18/10/2012 09:14 BST | Updated 18/10/2012 14:11 BST

Scrapping The EMA Was 'A Very Bad Mistake', Rules Alan Milburn In Access Report

The coalition's social mobility tsar has condemned the controversial scrapping of the education maintenance allowance, the grants which enabled poor teenagers to stay at school.

Former minister Alan Milburn called the abolition of the education maintenance allowance (EMA) a "very bad mistake" and suggested universities should offer grants to poor sixth-formers.

The EMA was introduced by the previous Labour government and gave students with a household income of under £20,817 between £10 and £30 a week for books and transport so they could remain in post-16 education.

The scheme was abolished by education secretary Michael Gove after he decided it was badly targeted, prompting protests and marches across England, with many feeling Gove has yet to offer an adequate replacement. Children's charity Barnardo's has deemed Gove's EMA alternative "unfair and inadequate".

A previous report by a House of Commons education committee said the coalition had "misjudged" the effect of removing the grants.

In Milburn's report, he calls for universities to fund similar payments to the EMA for sixth-formers, rather than providing so many bursaries and subsidised tuition fees for less well-off students.

Milburn's research, commissioned by the government into widening access to higher education, is due to be published on Friday morning.

The report urges a more structured system to ensure universities take an applicant's background into account, including setting lower A-level entry grades.

Milburn urged all universities to give guaranteed interviews and lower A-level offers to poorer pupils,

The former Labour Labour minister called for top institutions to sponsor an academy school in an disadvantaged area, and to provide bright poor pupils with the chance to study for a foundation degree if they have lower grades than they would usually ask for.

He added all universities should sign up to a pledge to take a student's background into account when deciding who to accept, saying institutions needed to "redouble their efforts" to ensure places are open to all those with talent and potential.

All institutions should offer a foundation year programme so less advantaged youngsters have a chance to catch up with their peers, according to Milburn.


Protesters gathered at Piccadilly Circus, London, in January 2011, before they walked to Parliament Square in a march against controversial plans to scrap the Education Maintenance Allowance (EMA).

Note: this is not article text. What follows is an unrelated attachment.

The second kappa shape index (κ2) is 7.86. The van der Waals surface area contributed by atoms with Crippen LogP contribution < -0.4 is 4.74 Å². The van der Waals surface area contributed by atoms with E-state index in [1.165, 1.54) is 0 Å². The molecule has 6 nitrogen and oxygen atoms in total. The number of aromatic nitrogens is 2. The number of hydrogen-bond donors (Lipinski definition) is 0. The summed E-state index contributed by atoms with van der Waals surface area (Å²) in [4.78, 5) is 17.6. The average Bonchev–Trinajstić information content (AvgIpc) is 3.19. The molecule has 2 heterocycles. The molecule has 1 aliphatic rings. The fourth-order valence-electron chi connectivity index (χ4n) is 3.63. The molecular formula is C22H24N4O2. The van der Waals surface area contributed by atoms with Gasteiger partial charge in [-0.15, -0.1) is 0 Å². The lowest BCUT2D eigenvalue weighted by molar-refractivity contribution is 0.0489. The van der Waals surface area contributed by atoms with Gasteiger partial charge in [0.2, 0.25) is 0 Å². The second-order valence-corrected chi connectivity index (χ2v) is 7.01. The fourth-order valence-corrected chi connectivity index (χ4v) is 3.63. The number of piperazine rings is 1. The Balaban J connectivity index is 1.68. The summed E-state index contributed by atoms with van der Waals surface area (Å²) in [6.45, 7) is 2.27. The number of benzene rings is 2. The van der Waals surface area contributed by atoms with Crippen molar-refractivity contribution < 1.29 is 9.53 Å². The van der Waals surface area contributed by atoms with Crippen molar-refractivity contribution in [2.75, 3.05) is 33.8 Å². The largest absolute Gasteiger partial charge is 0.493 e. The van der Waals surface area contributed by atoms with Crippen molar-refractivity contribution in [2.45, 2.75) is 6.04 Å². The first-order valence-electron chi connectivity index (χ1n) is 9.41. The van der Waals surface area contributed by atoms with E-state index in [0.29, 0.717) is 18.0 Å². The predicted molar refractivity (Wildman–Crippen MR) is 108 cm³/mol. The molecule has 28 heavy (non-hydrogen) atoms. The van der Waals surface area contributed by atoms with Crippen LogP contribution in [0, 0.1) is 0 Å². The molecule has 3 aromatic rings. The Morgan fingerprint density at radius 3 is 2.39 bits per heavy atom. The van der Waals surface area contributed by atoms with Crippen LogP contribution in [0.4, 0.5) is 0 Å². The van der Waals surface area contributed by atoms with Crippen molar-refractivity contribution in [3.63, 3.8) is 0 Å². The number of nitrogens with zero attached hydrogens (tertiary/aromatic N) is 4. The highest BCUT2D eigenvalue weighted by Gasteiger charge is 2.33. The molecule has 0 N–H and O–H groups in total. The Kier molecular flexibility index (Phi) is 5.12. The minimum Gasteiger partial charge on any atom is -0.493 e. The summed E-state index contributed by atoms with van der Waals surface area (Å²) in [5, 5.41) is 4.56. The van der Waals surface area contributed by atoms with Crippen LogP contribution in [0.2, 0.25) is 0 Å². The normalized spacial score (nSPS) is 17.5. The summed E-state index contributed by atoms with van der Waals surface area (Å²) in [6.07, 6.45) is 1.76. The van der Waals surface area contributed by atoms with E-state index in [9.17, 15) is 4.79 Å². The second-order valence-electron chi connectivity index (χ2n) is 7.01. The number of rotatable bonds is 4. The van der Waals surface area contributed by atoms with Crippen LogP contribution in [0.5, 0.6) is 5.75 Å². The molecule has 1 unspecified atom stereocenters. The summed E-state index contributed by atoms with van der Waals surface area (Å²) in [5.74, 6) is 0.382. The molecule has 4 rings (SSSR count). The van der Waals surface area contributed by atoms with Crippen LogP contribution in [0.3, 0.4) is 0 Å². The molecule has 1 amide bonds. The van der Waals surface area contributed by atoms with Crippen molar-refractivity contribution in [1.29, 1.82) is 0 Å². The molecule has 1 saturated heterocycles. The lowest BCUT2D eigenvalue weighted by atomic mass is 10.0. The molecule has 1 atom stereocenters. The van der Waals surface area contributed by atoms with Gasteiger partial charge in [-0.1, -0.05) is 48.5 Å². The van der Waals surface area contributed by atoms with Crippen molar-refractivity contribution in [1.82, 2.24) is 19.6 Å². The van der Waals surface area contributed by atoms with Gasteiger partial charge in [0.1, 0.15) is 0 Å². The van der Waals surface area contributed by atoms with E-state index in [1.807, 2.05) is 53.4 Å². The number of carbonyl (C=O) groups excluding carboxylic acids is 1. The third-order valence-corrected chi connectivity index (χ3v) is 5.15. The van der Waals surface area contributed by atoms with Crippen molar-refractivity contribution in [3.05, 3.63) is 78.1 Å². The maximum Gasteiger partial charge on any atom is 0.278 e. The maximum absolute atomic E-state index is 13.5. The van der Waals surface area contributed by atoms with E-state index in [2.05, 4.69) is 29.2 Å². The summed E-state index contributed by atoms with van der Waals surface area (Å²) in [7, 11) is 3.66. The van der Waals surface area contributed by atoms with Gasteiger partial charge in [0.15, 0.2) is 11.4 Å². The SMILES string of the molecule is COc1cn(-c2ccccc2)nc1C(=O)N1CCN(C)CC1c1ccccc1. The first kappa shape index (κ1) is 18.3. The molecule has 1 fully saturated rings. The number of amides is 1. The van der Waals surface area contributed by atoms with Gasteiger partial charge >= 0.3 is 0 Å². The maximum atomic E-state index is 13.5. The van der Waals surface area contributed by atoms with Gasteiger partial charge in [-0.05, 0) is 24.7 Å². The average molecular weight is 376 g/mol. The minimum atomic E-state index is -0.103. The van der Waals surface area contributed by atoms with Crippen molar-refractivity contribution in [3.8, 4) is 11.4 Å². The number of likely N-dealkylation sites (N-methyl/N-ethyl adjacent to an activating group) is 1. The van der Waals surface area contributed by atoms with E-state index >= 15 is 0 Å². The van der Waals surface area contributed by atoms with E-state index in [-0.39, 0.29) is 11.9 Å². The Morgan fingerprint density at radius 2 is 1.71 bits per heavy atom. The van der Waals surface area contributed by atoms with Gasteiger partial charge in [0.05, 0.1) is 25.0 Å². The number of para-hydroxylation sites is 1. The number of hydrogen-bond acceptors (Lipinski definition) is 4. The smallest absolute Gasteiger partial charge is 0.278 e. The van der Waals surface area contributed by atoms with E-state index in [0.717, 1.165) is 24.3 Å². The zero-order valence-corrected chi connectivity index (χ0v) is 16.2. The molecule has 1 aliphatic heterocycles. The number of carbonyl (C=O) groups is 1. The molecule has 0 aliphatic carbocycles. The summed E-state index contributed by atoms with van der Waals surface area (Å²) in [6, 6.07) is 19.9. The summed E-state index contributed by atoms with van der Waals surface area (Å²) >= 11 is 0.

Professor Eric Thomas, president of Universities UK, said the group supported the report's recognition of the role universities play in promoting social mobility but contested the suggestion of lowering grades for poorer students.

"Anyone with the ability and potential, irrespective of their background, should have the opportunity to succeed at a university suitable for them, including access to the most selective institutions and courses.

"Universities UK endorses fully the support given to the use of contextual data by universities. This does not, however, have to involve admitting applicants from disadvantaged backgrounds with lower entry grades.

"While some universities do consider lowering their requirements by one or two grades, this is part of a much wider process in which the university considers a range of factors alongside an applicant's grades. Universities have always used such information to help identify an applicant’s potential, which cannot always be determined from grades alone.

"Evidence shows that students from less selective educational backgrounds perform at least as well at university, and some even better."

Milburn told the BBC that poor GCSE and A-level results remained the biggest barrier to higher education.

One of the most effective ways of boosting access was to help meet teenagers' living costs before they go to university - as EMA had done, he said.

"Universities need to grasp this nettle and need to realise that their job is not just to take what the schools give them," Milburn said.

"Their job is also to ensure that what the schools are giving them are kids with the widest range of talent, the widest range of potential and the widest range of social backgrounds."

Dr Tessa Stone, CEO of mentoring charity Brightside, cautioned without effective careers information and guidance for all secondary pupils, equality of access to higher education is at risk.

"Mr Milburn is right to point out that private schools intensively prepare their pupils for university applications and admissions in a way that very many state schools can’t.

"While controversial proposals such as pupil-premium style funding for universities taking poorer students will be the headline grabbers from this week’s report, Brightside would like to see equal prominence given to his proposals regarding the availability of good information, advice and guidance for students in state schools.

"In his speech to the Conservative Party conference earlier this month, the Prime Minister spoke of his desire to see every child in Britain have the same standard of education and opportunity that he enjoyed. Without equality of access to high quality careers information and guidance, something we are dedicated to improving, his vision will not become a reality."


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